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Federal Court decision: Carroll & Richardson – Flagworld Pty Ltd v PayPal Australia Pty Limited [2020] FCA 371 (19 March 2020)

Our previous post looked at intellectual property issues affecting the way in which the nation brands itself. This time we briefly look at copyright issues in respect of another important national symbol, the Australian Aboriginal flag, arising from a Federal Court decision from March 2020.

The Aboriginal flag has been proclaimed under the Flags Act 1953 “to be the flag of the Aboriginal peoples of Australia”, recognising that is it “the flag of the Aboriginal peoples of Australia and a flag of significance to the Australian nation generally”. The first proclamation was in 1995, although these quotes are from a further proclamation dated 25 January 2008.

Notwithstanding its national significance, the Aboriginal flag is also subject to private copyright ownership by an individual, its designer. Harold Thomas was recognised as the author, and therefore the owner of the copyright in a Federal Court decision in 1997. Private copyright ownership in a nationally important symbol has attracted some controversy. A good explanation of this can be found in this article in The Conversation.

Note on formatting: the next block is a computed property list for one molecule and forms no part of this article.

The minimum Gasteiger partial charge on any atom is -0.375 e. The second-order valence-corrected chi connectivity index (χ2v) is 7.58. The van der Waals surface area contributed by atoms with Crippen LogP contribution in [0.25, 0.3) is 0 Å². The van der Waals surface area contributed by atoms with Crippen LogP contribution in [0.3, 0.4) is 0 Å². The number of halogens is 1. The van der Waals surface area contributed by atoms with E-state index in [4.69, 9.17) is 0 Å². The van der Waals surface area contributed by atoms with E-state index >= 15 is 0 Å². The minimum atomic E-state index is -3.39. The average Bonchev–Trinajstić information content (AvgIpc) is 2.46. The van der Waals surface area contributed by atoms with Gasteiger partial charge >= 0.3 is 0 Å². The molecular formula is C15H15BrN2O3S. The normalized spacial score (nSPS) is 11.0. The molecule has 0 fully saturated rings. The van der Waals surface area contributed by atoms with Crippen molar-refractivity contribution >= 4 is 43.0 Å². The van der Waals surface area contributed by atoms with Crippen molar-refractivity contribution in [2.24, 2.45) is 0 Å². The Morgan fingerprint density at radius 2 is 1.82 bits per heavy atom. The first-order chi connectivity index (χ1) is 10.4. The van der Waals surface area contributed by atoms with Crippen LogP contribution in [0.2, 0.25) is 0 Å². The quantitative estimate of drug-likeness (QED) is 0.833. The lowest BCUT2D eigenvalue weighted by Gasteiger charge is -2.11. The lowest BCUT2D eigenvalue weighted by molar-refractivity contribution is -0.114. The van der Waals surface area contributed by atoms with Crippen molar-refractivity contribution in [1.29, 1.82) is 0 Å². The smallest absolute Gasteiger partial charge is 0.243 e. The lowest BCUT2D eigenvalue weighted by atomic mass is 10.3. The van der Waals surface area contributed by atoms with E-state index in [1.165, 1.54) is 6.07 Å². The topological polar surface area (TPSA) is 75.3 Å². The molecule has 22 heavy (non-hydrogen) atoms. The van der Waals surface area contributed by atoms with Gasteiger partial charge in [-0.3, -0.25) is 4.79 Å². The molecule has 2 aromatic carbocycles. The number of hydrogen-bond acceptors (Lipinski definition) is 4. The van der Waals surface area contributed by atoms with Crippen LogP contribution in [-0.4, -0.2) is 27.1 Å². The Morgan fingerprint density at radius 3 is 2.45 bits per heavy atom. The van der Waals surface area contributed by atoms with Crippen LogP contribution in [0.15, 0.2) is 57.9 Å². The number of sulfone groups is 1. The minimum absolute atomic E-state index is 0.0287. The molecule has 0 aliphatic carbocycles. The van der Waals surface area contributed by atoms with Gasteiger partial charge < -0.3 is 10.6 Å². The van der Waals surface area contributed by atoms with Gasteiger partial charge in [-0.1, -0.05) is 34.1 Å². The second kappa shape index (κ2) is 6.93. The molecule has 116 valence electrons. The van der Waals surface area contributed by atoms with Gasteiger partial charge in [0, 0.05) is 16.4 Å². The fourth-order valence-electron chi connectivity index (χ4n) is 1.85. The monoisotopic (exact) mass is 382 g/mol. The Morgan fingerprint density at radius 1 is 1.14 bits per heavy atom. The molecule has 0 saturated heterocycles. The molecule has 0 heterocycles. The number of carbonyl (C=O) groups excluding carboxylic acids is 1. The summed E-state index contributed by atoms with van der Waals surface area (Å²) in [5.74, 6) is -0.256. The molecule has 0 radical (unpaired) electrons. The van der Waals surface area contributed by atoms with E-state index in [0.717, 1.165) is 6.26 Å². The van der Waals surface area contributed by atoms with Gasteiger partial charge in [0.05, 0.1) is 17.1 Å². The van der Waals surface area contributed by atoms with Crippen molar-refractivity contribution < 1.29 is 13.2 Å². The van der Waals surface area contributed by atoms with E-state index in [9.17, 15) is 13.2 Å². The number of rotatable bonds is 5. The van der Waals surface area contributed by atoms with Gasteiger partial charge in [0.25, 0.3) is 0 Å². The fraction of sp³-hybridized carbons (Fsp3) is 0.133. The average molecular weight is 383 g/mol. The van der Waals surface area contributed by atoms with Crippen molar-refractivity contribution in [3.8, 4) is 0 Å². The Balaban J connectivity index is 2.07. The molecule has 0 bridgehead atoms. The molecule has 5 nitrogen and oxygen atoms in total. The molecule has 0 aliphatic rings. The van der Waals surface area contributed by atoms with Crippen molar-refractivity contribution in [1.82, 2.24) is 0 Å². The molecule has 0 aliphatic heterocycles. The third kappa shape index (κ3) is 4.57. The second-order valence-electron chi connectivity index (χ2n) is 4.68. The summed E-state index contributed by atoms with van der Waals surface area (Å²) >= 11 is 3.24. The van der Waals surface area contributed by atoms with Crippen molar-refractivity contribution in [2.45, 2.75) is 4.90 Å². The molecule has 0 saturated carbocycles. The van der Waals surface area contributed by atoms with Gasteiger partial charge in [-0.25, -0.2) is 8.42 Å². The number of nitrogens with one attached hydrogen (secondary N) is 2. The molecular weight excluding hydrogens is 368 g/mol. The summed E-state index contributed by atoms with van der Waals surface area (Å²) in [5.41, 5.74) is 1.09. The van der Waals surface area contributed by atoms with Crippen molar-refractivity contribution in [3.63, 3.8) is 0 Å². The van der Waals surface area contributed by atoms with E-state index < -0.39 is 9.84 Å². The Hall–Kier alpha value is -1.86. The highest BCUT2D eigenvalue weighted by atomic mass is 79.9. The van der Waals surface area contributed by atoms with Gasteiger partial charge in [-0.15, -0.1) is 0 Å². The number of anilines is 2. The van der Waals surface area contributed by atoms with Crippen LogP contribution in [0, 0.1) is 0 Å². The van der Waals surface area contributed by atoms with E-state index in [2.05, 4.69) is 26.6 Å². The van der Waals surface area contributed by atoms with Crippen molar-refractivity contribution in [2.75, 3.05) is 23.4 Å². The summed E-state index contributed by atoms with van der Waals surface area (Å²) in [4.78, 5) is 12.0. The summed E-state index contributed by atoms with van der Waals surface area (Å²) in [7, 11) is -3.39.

In March, a company with the exclusive licence from Mr Thomas to reproduce the Aboriginal flag on flags, pennants, banners and bunting successfully applied to the Federal Court for an order for preliminary discovery of documents that might lead to identifying a person who may be infringing the copyright. The respondents were companies which the otherwise anonymous alleged infringer had used (eg. PayPal, Australia Post) when selling flags that looked like this (images from judgment):

The Copyright Act provides that the owner, or an exclusive licensee, has standing to take action against infringements. For the purpose of preliminary discovery, the applicant does not need to meet anything more than a simple threshold of showing that there may be a right to obtain relief. In this case, the Court felt that was satisfied, but expressly did not comment on the merit of the case.

The prospective defendant might (or might not) have some defences here – reading between the lines, possibly including a defence that the use of the image was a parody or satire and therefore a fair dealing. But any such defence can only be argued once the identity of the potential defendant is known.

Takeaways:

  • Despite the relative simplicity of its design features, the Aboriginal flag is the subject of copyright, and permission is required to use it
  • Anonymity of potential infringement respondents may be overcome with an application for preliminary discovery of the identity of a person against whom it is claimed there may be a right of relief in the Court.

Link to decision.

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